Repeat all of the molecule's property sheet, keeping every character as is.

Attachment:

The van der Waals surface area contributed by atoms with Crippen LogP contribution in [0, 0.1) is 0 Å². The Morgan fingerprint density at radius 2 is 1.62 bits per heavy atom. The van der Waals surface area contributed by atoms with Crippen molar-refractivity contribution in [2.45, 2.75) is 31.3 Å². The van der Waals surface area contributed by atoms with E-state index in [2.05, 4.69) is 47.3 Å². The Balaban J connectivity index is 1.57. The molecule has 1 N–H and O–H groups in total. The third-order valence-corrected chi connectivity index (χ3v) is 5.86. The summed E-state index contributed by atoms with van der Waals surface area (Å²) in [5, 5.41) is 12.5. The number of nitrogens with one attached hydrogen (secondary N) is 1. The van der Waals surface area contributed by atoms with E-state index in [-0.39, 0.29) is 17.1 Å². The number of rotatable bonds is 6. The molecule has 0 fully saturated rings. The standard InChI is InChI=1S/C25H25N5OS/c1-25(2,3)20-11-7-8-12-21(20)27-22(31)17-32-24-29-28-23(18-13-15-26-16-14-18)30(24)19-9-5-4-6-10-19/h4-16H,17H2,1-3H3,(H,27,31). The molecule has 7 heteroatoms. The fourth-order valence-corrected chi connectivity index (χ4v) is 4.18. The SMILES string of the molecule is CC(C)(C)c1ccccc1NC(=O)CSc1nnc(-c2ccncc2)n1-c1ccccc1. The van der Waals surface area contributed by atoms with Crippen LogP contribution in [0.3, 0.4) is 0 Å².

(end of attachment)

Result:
The van der Waals surface area contributed by atoms with Crippen LogP contribution in [0, 0.1) is 0 Å². The Morgan fingerprint density at radius 2 is 1.62 bits per heavy atom. The van der Waals surface area contributed by atoms with Crippen molar-refractivity contribution in [2.45, 2.75) is 31.3 Å². The van der Waals surface area contributed by atoms with E-state index in [2.05, 4.69) is 47.3 Å². The Balaban J connectivity index is 1.57. The molecule has 1 N–H and O–H groups in total. The third-order valence-corrected chi connectivity index (χ3v) is 5.86. The summed E-state index contributed by atoms with van der Waals surface area (Å²) in [5, 5.41) is 12.5. The number of nitrogens with one attached hydrogen (secondary N) is 1. The van der Waals surface area contributed by atoms with E-state index in [-0.39, 0.29) is 17.1 Å². The number of rotatable bonds is 6. The molecule has 0 fully saturated rings. The standard InChI is InChI=1S/C25H25N5OS/c1-25(2,3)20-11-7-8-12-21(20)27-22(31)17-32-24-29-28-23(18-13-15-26-16-14-18)30(24)19-9-5-4-6-10-19/h4-16H,17H2,1-3H3,(H,27,31). The molecule has 7 heteroatoms. The fourth-order valence-corrected chi connectivity index (χ4v) is 4.18. The SMILES string of the molecule is CC(C)(C)c1ccccc1NC(=O)CSc1nnc(-c2ccncc2)n1-c1ccccc1. The van der Waals surface area contributed by atoms with Crippen LogP contribution in [0.3, 0.4) is 0 Å².